We finally departed Cape Town on the morning of August 6 - a few weeks later than we had hoped. Our first twenty four hours was not the most pleasant as we had massive swells and freezing weather. All of us were not feeling too good but that has now mostly past with only Neels still feeling a bit "off".
Our first leg is to the island of St Helena, a distance of approximately 1700 nautical miles. Due to the fronts moving across the South Atlantic at this time of the year, we are sailing the first section up the South African west coast, as far as the Orange River mouth from where we will then lay a course directly for St Helena.
Although we are quite loaded with provisions, diesel and water, the boat is handling it's self quite well. The wind (16 knots) is from the south west as is the swell (3 to 4 metres). We are sailing with the genoa only and are doing quite well, averaging over 5.7 knots - not too bad considering our size and weight.
I will do a more updated blog entry in a few days when everybody is acclimatised to the motion. Regards from Hardy, Andries, Neels and myself, John.
26/07/2009, Cape Town, South Africa
It has been an interesting few weeks since the launch of Leopard A4001 - with some frustrations thrown in for luck! The boat was moved to the "M" berth at Royal Cape Yacht Club where Robertson & Caine have their workforce and there has been a flurry of activity to complete the alterations and changes TUI Marine has requested.
To slow down the process we have had the professional photographers on board on two occasions to do their shoots for brochures and advertising and have had the boat out in Table Bay for test sails and more photographs. Each time this happened, we had to strip off the markers placed all over the boat to indicate faults - and then put them back afterwards.
On the crew side, Hardie (1st Mate), Andries and Neels (crew), are all waiting for the boat to be signed off and move aboard. We have done all our provisioning and now only need to prep the boat for the delivery, get the provisions on board and purchase the last minute perishable stores, before going through the clearing out procedure and departing.
I have been told that final sign-off is on Monday 27 - let's hope that it is!
Looking at the weather, there is a cold front moving across the South Atlantic which should reach Cape Town about mid-week, bringing unfavourable winds and seas with the associated rain. Hopefully this will pass quickly but, unfortunately, there is another huge frontal system following it, which will introduce NW winds and large seas, making it very difficult to get away from the Cape. We may sail up to Saldanha Bay during the lull and depart for St Helena Island from there as the front swipes the Cape - we will have to judge what to do closer to the time.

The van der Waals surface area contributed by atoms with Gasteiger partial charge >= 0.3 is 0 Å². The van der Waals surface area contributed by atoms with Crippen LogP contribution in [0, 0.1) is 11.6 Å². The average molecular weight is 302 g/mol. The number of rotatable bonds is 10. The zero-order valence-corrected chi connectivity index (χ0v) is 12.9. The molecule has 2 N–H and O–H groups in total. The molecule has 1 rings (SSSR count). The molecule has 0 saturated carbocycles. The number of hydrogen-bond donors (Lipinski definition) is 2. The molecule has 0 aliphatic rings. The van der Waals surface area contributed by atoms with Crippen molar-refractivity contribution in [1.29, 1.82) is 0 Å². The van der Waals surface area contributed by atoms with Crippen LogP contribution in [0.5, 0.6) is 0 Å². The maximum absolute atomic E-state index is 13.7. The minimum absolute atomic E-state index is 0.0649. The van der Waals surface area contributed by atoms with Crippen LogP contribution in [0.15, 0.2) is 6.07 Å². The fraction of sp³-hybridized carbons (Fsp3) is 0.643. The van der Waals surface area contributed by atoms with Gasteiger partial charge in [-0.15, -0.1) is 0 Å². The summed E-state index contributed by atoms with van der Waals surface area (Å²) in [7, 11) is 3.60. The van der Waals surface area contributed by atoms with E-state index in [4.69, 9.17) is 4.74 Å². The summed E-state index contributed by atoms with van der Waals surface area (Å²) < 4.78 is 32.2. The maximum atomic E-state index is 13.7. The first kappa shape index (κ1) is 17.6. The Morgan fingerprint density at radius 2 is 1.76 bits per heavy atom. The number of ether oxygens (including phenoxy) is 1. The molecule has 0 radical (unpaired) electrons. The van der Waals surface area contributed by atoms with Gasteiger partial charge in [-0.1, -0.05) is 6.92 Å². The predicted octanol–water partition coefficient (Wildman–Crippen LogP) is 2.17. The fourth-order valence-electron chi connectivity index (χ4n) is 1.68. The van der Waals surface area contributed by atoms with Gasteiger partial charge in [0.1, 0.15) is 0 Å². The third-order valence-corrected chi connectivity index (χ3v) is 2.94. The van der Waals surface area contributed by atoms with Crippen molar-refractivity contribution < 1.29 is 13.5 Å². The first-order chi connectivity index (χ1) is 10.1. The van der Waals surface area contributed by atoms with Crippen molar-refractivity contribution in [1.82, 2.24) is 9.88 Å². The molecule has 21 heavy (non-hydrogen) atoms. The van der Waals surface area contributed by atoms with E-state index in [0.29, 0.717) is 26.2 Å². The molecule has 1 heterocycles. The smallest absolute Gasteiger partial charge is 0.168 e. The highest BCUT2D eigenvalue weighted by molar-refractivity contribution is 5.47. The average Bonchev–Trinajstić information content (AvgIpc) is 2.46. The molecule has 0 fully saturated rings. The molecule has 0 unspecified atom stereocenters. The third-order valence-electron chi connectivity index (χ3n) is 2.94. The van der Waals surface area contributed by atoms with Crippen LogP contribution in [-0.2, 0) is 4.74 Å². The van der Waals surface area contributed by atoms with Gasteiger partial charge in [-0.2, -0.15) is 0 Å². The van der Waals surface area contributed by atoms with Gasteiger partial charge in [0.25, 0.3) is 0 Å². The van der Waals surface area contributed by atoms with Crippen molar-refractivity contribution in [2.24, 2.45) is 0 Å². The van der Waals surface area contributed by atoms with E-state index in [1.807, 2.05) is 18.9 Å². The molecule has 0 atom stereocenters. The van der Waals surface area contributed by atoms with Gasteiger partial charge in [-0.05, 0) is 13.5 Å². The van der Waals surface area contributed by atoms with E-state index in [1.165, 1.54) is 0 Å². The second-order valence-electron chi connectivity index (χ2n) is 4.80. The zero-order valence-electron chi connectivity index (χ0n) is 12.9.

Well, hope the above updates everybody. The above picture is of our proposed route but may change as we progress north. John
My previous delivery to the Seychelles was not a good one for myself - I developed a severe chest cold and a high fever just after we departed Port Elizabeth, which lasted for two weeks. I must admit that I did loose quite a bit of weight as well but am now back "up and running" again.
The main thing is that we arrive safely in Mahe and spent a week in the hot and humid conditions cleaning the boat and seeing a bit of the island before flying back home to Cape Town.
The trip was also the last one that Luke will be my 1st Mate. No, we have not had a "fall-out" - Luke is now a highly qualified skipper after passing his examinations at the beginning of the year and now will be delivering boats as Master - well done to him!
Right, now lets look into the future a bit - on Monday June 29 my next boat was launched in the Elliott Basin in Cape Town harbour. It is hull #1 of the new Leopard 38 sailing catamarans and I will be delivering her to Annapolis for the next boat show. There will be four persons on board for the 7200 odd nautical mile delivery, which should take about seven weeks to complete. The handover of the boat from the factory to TUI Marine is scheduled for Monday July 13 and we should be ready to depart about a week after that.
In the mean time, I am taking a weeks break up in the mountains near the town of Clanwilliam, about three hours drive north of Cape Town. I will update the blog once I return - John.
12/06/2009, Port Victoria, Mahe Island
The two catamarans arrived safely at Mahe Island, Seychelles.
Moorings A1095 skippered by John Titterton and his crew and Moorings 40128 skippered by Miles Webb and his crew arrived around midday in Port Victoria on 12.06.2009.
John telephoned Deon in Cape Town at 13:10Z and reported that they arrived safely and that everyone is well. They will stay in Port Victoria for a week and arrive in Cape Town on Friday 19.06.2009.
I wish to thank the following persons for their time and effort:
Richard Donaldson-Alves who liaised with the Coalition Navy on the sailors' safety, reported the daily positions to the Navy and obtained position specific weather reports for the predicted positions of the two boats.
Alistair Campbell ZS5MU, his wife Davina and Graham Griggs ZS2ABK of the SA Maritime Mobile Net who were ready every day to receive HF radio traffic from John.
Paul Allen ZS1PJA who made the initial satellite phone contact with John to establish a reliable communications link with the two boats, following the loss of onboard email facilities.
Thank you for sailing with John and his crew.
12.06.2009 at 12:00
04d 53m E 055d 44m S
Course 325d True
About 20 nm from Port Victoria or about 3 hours to the finish line.
All well on board.
John and Crew